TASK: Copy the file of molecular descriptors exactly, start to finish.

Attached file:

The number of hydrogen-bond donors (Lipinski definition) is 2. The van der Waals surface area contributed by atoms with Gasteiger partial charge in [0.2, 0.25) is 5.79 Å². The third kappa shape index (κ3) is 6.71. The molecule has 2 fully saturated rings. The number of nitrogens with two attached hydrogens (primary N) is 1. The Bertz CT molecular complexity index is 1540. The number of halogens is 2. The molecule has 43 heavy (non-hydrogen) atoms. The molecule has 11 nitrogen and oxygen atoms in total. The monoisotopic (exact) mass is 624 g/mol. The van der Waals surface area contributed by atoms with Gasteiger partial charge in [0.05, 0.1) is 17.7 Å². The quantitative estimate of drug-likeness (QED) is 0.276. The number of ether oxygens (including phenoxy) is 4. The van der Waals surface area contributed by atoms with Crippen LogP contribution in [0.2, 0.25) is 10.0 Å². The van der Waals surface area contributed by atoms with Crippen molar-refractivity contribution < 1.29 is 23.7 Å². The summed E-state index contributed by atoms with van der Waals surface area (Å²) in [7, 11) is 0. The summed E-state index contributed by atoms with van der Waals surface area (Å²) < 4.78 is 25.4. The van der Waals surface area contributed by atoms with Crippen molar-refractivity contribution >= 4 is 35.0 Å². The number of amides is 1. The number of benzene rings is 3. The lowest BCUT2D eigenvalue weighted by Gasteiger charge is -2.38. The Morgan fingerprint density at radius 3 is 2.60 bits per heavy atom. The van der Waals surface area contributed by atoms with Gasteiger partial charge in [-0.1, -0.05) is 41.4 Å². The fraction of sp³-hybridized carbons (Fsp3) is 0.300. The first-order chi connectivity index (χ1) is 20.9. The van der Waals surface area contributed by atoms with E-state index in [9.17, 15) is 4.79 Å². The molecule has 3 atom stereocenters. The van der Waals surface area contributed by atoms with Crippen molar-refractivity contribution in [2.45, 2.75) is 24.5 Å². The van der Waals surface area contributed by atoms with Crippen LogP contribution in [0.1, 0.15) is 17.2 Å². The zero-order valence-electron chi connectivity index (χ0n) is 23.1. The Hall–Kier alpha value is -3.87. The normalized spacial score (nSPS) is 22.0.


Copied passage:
The number of hydrogen-bond donors (Lipinski definition) is 2. The van der Waals surface area contributed by atoms with Gasteiger partial charge in [0.2, 0.25) is 5.79 Å². The third kappa shape index (κ3) is 6.71. The molecule has 2 fully saturated rings. The number of nitrogens with two attached hydrogens (primary N) is 1. The Bertz CT molecular complexity index is 1540. The number of halogens is 2. The molecule has 43 heavy (non-hydrogen) atoms. The molecule has 11 nitrogen and oxygen atoms in total. The monoisotopic (exact) mass is 624 g/mol. The van der Waals surface area contributed by atoms with Gasteiger partial charge in [0.05, 0.1) is 17.7 Å². The quantitative estimate of drug-likeness (QED) is 0.276. The number of ether oxygens (including phenoxy) is 4. The van der Waals surface area contributed by atoms with Crippen LogP contribution in [0.2, 0.25) is 10.0 Å². The van der Waals surface area contributed by atoms with Crippen molar-refractivity contribution < 1.29 is 23.7 Å². The summed E-state index contributed by atoms with van der Waals surface area (Å²) in [7, 11) is 0. The summed E-state index contributed by atoms with van der Waals surface area (Å²) < 4.78 is 25.4. The van der Waals surface area contributed by atoms with Crippen molar-refractivity contribution >= 4 is 35.0 Å². The number of amides is 1. The number of benzene rings is 3. The lowest BCUT2D eigenvalue weighted by Gasteiger charge is -2.38. The Morgan fingerprint density at radius 3 is 2.60 bits per heavy atom. The van der Waals surface area contributed by atoms with Gasteiger partial charge in [-0.1, -0.05) is 41.4 Å². The fraction of sp³-hybridized carbons (Fsp3) is 0.300. The first-order chi connectivity index (χ1) is 20.9. The van der Waals surface area contributed by atoms with E-state index in [9.17, 15) is 4.79 Å². The molecule has 3 atom stereocenters. The van der Waals surface area contributed by atoms with Crippen molar-refractivity contribution in [2.45, 2.75) is 24.5 Å². The van der Waals surface area contributed by atoms with Crippen LogP contribution in [0.1, 0.15) is 17.2 Å². The zero-order valence-electron chi connectivity index (χ0n) is 23.1. The Hall–Kier alpha value is -3.87. The normalized spacial score (nSPS) is 22.0.